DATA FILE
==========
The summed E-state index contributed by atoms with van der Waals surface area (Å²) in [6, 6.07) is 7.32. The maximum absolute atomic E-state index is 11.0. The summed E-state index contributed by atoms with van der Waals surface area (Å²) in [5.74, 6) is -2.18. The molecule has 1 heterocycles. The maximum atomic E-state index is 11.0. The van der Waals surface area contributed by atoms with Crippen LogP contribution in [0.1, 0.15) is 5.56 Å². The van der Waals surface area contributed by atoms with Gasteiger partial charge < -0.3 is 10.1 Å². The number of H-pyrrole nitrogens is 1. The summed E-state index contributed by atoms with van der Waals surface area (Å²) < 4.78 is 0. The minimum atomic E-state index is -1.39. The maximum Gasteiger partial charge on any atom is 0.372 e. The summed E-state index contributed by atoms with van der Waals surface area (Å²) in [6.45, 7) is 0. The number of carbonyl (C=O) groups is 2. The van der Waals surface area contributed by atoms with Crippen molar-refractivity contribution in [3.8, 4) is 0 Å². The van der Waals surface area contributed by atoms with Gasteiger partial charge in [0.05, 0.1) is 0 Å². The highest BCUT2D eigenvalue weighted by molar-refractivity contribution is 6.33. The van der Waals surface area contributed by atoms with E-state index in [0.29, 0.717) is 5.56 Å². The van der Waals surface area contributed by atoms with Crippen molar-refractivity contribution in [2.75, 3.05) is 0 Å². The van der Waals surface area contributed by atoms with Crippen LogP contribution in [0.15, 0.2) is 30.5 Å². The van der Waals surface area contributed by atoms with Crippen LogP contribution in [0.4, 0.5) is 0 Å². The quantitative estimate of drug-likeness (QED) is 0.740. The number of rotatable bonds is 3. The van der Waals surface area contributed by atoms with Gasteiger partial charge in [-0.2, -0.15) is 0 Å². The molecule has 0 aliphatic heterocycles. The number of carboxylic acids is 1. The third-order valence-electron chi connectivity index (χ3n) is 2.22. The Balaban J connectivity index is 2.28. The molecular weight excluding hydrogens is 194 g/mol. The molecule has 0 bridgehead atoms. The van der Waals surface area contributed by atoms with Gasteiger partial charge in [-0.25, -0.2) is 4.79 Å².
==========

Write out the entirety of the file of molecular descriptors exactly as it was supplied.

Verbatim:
The summed E-state index contributed by atoms with van der Waals surface area (Å²) in [6, 6.07) is 7.32. The maximum absolute atomic E-state index is 11.0. The summed E-state index contributed by atoms with van der Waals surface area (Å²) in [5.74, 6) is -2.18. The molecule has 1 heterocycles. The maximum atomic E-state index is 11.0. The van der Waals surface area contributed by atoms with Crippen LogP contribution in [0.1, 0.15) is 5.56 Å². The van der Waals surface area contributed by atoms with Gasteiger partial charge < -0.3 is 10.1 Å². The number of H-pyrrole nitrogens is 1. The summed E-state index contributed by atoms with van der Waals surface area (Å²) < 4.78 is 0. The minimum atomic E-state index is -1.39. The maximum Gasteiger partial charge on any atom is 0.372 e. The summed E-state index contributed by atoms with van der Waals surface area (Å²) in [6.45, 7) is 0. The number of carbonyl (C=O) groups is 2. The van der Waals surface area contributed by atoms with Crippen molar-refractivity contribution in [3.8, 4) is 0 Å². The van der Waals surface area contributed by atoms with Gasteiger partial charge in [0.05, 0.1) is 0 Å². The highest BCUT2D eigenvalue weighted by molar-refractivity contribution is 6.33. The van der Waals surface area contributed by atoms with E-state index in [0.29, 0.717) is 5.56 Å². The van der Waals surface area contributed by atoms with Crippen molar-refractivity contribution in [2.75, 3.05) is 0 Å². The van der Waals surface area contributed by atoms with Crippen LogP contribution in [0.15, 0.2) is 30.5 Å². The van der Waals surface area contributed by atoms with Crippen LogP contribution in [0.4, 0.5) is 0 Å². The quantitative estimate of drug-likeness (QED) is 0.740. The number of rotatable bonds is 3. The van der Waals surface area contributed by atoms with Gasteiger partial charge in [-0.2, -0.15) is 0 Å². The molecule has 0 aliphatic heterocycles. The number of carboxylic acids is 1. The third-order valence-electron chi connectivity index (χ3n) is 2.22. The Balaban J connectivity index is 2.28. The molecular weight excluding hydrogens is 194 g/mol. The molecule has 0 bridgehead atoms. The van der Waals surface area contributed by atoms with Gasteiger partial charge in [-0.25, -0.2) is 4.79 Å².